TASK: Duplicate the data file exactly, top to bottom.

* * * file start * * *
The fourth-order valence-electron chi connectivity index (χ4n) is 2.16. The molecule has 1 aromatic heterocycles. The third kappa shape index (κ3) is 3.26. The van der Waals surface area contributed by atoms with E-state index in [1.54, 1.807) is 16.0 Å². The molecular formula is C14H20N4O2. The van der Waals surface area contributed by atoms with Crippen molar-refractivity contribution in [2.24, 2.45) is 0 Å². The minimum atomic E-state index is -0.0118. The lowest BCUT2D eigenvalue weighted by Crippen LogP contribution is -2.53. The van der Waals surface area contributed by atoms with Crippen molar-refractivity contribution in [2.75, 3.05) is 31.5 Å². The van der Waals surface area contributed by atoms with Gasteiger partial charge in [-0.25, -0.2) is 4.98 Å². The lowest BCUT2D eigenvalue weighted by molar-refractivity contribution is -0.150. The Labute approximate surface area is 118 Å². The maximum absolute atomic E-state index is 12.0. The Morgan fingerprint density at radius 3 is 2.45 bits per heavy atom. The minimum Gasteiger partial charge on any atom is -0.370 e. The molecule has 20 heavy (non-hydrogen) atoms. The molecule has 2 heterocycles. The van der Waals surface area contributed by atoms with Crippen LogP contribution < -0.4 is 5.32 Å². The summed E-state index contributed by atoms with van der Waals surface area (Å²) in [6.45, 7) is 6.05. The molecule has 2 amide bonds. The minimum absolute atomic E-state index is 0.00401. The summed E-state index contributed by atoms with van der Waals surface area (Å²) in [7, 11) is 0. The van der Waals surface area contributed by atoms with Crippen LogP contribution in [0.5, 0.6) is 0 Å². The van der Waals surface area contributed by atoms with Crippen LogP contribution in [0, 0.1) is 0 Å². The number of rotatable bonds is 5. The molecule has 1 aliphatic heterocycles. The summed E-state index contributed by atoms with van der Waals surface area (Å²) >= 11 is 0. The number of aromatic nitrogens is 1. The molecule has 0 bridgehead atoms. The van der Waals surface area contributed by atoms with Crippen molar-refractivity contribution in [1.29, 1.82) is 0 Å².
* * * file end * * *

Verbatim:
The fourth-order valence-electron chi connectivity index (χ4n) is 2.16. The molecule has 1 aromatic heterocycles. The third kappa shape index (κ3) is 3.26. The van der Waals surface area contributed by atoms with E-state index in [1.54, 1.807) is 16.0 Å². The molecular formula is C14H20N4O2. The van der Waals surface area contributed by atoms with Crippen molar-refractivity contribution in [2.24, 2.45) is 0 Å². The minimum atomic E-state index is -0.0118. The lowest BCUT2D eigenvalue weighted by Crippen LogP contribution is -2.53. The van der Waals surface area contributed by atoms with Crippen molar-refractivity contribution in [2.75, 3.05) is 31.5 Å². The van der Waals surface area contributed by atoms with Gasteiger partial charge in [-0.25, -0.2) is 4.98 Å². The lowest BCUT2D eigenvalue weighted by molar-refractivity contribution is -0.150. The Labute approximate surface area is 118 Å². The maximum absolute atomic E-state index is 12.0. The Morgan fingerprint density at radius 3 is 2.45 bits per heavy atom. The minimum Gasteiger partial charge on any atom is -0.370 e. The molecule has 20 heavy (non-hydrogen) atoms. The molecule has 2 heterocycles. The van der Waals surface area contributed by atoms with Crippen LogP contribution < -0.4 is 5.32 Å². The summed E-state index contributed by atoms with van der Waals surface area (Å²) in [6.45, 7) is 6.05. The molecule has 2 amide bonds. The minimum absolute atomic E-state index is 0.00401. The summed E-state index contributed by atoms with van der Waals surface area (Å²) in [7, 11) is 0. The van der Waals surface area contributed by atoms with Crippen LogP contribution in [0.5, 0.6) is 0 Å². The van der Waals surface area contributed by atoms with Crippen LogP contribution in [0, 0.1) is 0 Å². The number of rotatable bonds is 5. The molecule has 1 aliphatic heterocycles. The summed E-state index contributed by atoms with van der Waals surface area (Å²) >= 11 is 0. The number of aromatic nitrogens is 1. The molecule has 0 bridgehead atoms. The van der Waals surface area contributed by atoms with Crippen molar-refractivity contribution in [1.29, 1.82) is 0 Å².